- Talk to local Aboriginal and Torres Strait Islander community members about what kind of relationships they would like to have with the Council and the role they see for language in that relationship.
- Use Gambay as a stimulus to link with Aboriginal and Torres Strait Islander people and talk about their connections to country and languages across Australia.
- Consider creative ways to allow people the opportunities to share their knowledge, stories and languages. For example, engaging language workers to visit the Council regularly, encouraging regional participation in national language activities such as Marrin Gamu (marringamu.com.au) and This Place (abc.net.au/thisplace), and displaying a languages map in a prominent place in the Council building where employees and community can see and engage with it.
Things to consider
- Do your own research and find out what you can about the local languages situation in your area.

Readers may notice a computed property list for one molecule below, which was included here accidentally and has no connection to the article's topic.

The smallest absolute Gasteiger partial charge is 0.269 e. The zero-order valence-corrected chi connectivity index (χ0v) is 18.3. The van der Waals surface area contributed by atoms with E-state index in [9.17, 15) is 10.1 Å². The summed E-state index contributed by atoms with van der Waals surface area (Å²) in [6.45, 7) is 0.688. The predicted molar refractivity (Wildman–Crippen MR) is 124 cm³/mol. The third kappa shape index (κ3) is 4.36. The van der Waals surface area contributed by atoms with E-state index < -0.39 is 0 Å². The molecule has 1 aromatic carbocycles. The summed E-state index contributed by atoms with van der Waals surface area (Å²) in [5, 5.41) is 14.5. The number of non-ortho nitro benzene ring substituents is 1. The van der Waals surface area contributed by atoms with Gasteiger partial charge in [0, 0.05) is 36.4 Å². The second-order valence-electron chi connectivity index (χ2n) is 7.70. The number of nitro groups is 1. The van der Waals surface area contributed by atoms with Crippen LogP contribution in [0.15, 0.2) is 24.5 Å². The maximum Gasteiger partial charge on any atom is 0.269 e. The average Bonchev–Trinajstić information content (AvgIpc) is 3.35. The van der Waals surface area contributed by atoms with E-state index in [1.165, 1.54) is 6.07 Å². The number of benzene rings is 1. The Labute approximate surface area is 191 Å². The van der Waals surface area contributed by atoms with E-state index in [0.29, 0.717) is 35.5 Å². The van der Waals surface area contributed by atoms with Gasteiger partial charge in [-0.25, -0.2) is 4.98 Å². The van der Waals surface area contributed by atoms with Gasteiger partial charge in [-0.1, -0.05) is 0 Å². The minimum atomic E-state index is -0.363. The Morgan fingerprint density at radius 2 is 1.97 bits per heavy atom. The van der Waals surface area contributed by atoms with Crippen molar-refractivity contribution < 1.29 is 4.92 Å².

- Find out about past policies and practices and how they have impacted on Aboriginal and Torres Strait peoples and their languages in the local area / region / state. Consider their ongoing impact.
- Language can be a sensitive issue for Aboriginal and Torres Strait Islander peoples, particularly for those who have been dispossessed of their country, their language and their families. Be aware of communicating in respectful ways.
- Give people time to think, reflect and discuss the ideas about language in terms of our complex shared histories. It may take many discussions before you come to a shared understanding about the language situation in your local area.
- Recognise and value the oral traditions of Aboriginal and Torres Strait Islander people. These languages may not be written down but they hold a wealth of information about, and specific to, your region.
- It is important to recognise that payment for language services may be appropriate.